A Timeless Way of Seeing
What, really, do we see? It is clear from so many experiences that we shouldn’t trust our own eyes quite as much as we do. We see what we want to see—sometimes, what we don’t want to see—but do we see the real world for what it is? Do we see ourselves as we are? If all that I take as “the seen” consists of external reality, I am seeing through the smallest of apertures into the Real. For it is this self, this “I” that sees; and it too is part of the reality to which I bear witness. And so if I am to see the Real, I must also see myself.
These are hard questions to ponder. Too often, pondering results in trivial mental games. We need the vision of others, especially of artists, who can teach us directly and immediately through their work not what to see, but how. This is what Theodora Plas, and every artist worthy of the name, bids us to: a way of seeing that transcends the biased vision to which we are addicted.
The first impression of Theodora’s paintings is of luminescence. The Real is luminous, suffused with light. Its reflection pours forth from her paintings and fills us with its essence. The only other experience so essentially luminous is love: whether of the beloved to whom we write or from whom we receive letters, or of the mysterium tremendum, whose Presence fills the universe with light. Theodora’s  explorations of light, reflected in human and trans-human experience, are delicate, discreet, mysterious, ambiguous. Nothing explicit is shown in its entirety, ever: these are not icons to be worshipped, yet, like icons, they reveal a sacred reality. Ordinary life, whether overlayed by the patina of modern technology or by the downpouring of light, is suddenly laid bare by a sensitivity evoked by her work, so that one sees beyond the contemporary into the timeless. Art reminds us of our capacity for a timeless way of seeing.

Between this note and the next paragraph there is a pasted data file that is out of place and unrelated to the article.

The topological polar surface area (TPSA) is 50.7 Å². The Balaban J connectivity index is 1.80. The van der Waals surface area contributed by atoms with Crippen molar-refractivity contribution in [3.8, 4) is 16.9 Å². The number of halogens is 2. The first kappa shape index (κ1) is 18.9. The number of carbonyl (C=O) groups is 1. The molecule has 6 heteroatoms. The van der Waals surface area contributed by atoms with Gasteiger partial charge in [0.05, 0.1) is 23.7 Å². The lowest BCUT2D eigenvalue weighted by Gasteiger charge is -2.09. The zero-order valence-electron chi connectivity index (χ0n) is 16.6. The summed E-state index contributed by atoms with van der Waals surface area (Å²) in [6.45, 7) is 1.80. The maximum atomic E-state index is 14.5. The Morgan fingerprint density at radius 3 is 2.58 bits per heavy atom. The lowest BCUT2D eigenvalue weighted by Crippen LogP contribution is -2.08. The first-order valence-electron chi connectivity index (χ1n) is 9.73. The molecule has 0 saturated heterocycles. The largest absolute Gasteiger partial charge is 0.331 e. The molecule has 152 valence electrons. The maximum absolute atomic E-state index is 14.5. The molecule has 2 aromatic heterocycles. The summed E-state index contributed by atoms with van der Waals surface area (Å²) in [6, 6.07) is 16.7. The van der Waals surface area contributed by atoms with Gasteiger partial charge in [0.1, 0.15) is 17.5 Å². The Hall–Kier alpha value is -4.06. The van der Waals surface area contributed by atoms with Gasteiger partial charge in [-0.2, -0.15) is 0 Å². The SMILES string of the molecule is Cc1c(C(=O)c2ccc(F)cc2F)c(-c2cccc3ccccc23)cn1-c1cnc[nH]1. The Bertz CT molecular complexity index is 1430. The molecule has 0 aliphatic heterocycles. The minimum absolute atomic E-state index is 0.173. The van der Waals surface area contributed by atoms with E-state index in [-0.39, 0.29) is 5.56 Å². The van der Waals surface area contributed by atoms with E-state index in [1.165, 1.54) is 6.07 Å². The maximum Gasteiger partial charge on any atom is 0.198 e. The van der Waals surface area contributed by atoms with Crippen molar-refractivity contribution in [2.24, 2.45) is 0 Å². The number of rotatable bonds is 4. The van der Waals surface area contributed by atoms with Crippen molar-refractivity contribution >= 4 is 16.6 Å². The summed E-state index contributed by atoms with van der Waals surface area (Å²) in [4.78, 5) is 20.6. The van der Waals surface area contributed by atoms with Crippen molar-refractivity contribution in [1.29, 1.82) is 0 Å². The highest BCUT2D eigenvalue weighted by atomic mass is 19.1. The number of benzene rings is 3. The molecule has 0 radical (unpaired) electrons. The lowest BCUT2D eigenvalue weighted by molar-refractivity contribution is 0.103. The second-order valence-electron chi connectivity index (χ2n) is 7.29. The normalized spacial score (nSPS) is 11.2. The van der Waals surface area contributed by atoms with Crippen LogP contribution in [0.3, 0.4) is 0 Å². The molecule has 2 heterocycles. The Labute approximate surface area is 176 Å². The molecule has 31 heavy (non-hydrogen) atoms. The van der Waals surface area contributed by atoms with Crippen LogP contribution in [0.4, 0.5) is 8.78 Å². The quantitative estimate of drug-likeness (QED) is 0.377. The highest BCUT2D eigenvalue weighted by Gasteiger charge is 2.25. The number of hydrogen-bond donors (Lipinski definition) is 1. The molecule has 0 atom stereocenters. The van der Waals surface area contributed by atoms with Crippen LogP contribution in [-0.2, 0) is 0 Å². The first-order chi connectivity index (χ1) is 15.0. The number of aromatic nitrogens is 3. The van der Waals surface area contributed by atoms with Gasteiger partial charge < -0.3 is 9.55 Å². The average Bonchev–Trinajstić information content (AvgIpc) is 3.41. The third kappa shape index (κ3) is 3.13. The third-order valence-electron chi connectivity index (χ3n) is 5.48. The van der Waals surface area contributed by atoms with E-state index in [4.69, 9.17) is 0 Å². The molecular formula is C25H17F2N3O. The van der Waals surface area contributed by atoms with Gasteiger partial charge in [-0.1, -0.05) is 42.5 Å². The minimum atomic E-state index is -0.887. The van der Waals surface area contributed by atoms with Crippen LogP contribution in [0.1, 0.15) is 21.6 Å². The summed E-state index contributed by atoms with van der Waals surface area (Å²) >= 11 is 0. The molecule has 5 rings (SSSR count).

By these most subtle of means, Theodora lets us in on a secret we have almost forgotten: that when that capacity is awakened, when we attend, when curiosity matures into interest, and when we pay attention with all that interest, we enter into a state both intimate and vulnerable. It is quintessentially meditative, even if—especially when—infused with the rich panoply of feelings that flood our being and unite with our attention. Behind our eyes, like that of the readers of letters in some of her recent work, lies what feeling has evoked, that state of intimacy and immediacy. There is no better way to discover what Theodora wants to reveal than by looking at her paintings long enough for our automatic thoughts and responses to pass away, and our predictable mental commentaries to become still. Then the painting reveals itself as a communication addressed specifically to us, full of mystery, portent, and promise. Then we recognize across time and space that we too are capable of intimacy, vulnerability, passion, grief, and wonder. Out from our mechanical sleep, we come alive; and alive, we begin to see.
Paul Jordan-Smith